Marines with 1st Battalion, 7th Marines, patrol a village in Sangin district, Afghanistan. Insurgents there are now more of a ganglike group focused on criminal activities rather than attacking U.S. forces, a battalion commander said. (Lance Cpl. Jason Morrison / Marine Corps)
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The Taliban in Helmand province, Afghanistan, have morphed into a Mafia-like organization focused primarily on smuggling drugs and protecting its own existence, said a battalion commander deployed there since the fall.
Lt. Col. Donald Tomich, head of 2nd Battalion, 7th Marines, out of Twentynine Palms, Calif., said the shift in the insurgency in northern Helmand occurred after it launched repeated small-arms attacks and planted more improvised explosive devices as Afghan National Security Forces took the lead in providing security in the region, a job previously handled by Marines. There were hiccups, but the Afghan forces maintained control of the area, he said.
"At the beginning, when they knew the coalition was coming off and ANSF was in the lead, they did make a hard push for it," Tomich said of the Taliban during a Jan. 9 phone interview. "What we started to see was … lots of leadership, lots of additional logistics as they put more IEDs out there and were expending more rounds just shooting at [patrol bases] and more [Taliban] fighters lost."
Thousands of U.S. troops were withdrawn from Afghanistan in 2012 as Afghan forces trained by coalition troops were put in the lead, providing security in Helmand and other volatile areas of the country. Helmand was one of the most affected areas, with the Corps reducing its footprint there from about 17,000 Marines early in 2012 to fewer than 7,000 by year's end.
Tomich's viewpoint is strikingly different from observations made by the commander of the unit that preceded 2/7 in northern Helmand. Lt. Col. David Bradney, head of 1st Battalion, 7th Marines, out of Twentynine Palms, said Afghan forces vacated some of their posts in the region in August, eventually requiring coalition forces to re-clear Route 611, the main highway in the region, of IEDs.
The battalions rotated in October, with about 800 Marines from 2/7 replacing more than 1,000 Marines there with 1/7. Tomich's unit has forces spread across Sangin, Kajaki, Musa Qala and Now Zad districts. All have been the site of fierce fighting in the past few years.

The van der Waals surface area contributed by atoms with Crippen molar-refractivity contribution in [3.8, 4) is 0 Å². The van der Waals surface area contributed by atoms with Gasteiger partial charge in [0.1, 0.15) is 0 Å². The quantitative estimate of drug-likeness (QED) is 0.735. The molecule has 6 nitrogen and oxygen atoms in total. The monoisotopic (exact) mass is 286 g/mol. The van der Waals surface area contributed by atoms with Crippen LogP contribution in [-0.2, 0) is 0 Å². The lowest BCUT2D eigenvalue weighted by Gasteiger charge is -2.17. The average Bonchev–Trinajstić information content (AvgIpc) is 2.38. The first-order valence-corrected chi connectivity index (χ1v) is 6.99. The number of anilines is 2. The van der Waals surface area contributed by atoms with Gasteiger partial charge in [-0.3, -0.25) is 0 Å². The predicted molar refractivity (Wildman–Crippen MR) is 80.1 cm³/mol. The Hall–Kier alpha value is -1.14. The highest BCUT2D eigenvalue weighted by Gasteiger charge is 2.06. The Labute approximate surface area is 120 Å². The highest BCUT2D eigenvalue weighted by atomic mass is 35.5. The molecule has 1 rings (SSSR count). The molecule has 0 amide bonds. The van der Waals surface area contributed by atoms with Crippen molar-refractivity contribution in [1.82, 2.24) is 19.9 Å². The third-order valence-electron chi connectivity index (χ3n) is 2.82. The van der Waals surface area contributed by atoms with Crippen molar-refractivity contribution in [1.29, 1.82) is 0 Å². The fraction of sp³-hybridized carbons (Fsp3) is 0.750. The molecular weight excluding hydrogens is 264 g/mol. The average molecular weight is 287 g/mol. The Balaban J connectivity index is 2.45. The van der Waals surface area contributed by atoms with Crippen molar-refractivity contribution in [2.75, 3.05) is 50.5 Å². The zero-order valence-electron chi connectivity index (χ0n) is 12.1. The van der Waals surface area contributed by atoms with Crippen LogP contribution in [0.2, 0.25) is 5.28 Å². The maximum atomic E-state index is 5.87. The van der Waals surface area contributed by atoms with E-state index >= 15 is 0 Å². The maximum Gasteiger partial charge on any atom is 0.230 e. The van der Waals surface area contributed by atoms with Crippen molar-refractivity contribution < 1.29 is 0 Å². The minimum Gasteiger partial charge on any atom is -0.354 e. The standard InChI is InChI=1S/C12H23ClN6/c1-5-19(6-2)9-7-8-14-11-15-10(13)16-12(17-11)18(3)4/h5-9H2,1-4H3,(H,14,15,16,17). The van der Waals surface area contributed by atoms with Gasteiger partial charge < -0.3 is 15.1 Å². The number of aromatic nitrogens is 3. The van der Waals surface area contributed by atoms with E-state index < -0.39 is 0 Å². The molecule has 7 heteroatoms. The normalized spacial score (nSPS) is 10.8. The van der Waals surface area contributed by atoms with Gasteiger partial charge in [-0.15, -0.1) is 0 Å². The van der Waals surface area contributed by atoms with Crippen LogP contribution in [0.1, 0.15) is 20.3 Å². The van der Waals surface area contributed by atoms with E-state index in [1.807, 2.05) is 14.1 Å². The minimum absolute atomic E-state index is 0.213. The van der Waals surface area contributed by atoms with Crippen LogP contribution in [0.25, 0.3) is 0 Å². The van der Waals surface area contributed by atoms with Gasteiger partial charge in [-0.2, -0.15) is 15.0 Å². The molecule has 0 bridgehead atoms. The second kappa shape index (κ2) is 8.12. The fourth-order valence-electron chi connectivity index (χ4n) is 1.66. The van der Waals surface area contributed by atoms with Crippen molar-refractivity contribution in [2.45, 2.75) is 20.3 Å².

Tomich said his unit, with headquarters in Sangin, has Echo Company in Kajaki, Headquarters and Service and Golf companies in Sangin, and Fox Company split between Now Zad and Musa Qala. Their primary missions include providing logistics and overwatch security for Marine adviser teams working with Afghan forces.
Tomich acknowledged the transition has been awkward at times while Afghan forces grow into the role of handling security on their own. He also said observers not on the ground recently may find it hard to believe it's relatively peaceful in northern Helmand, considering the violence that has occurred over the past few years.
After coalition forces stopped patrolling in the fall, insurgents initially "found themselves in a weird place," and began laying more IEDs, Tomich said. That move backfired when the number of civilians who stepped on them also increased, sapping support for the Taliban.
Statistics released by I Marine Expeditionary Force (Fwd.) show the number of attacks dropped significantly in Sangin and Musa Qala in the nine-month period ending Sept. 30, compared with the same period the previous year. Sangin had 1,767 attacks in 2011 and 846 in 2012. Musa Qala had 1,086 attacks in 2011, and 843 during the same period in 2012.
On the other hand, the "kinetic comparison" showed a spike in attacks in Kajaki and Now Zad in that same time frame. Attacks increased in Kajaki from 223 to 928, and from 647 to 676 in Now Zad.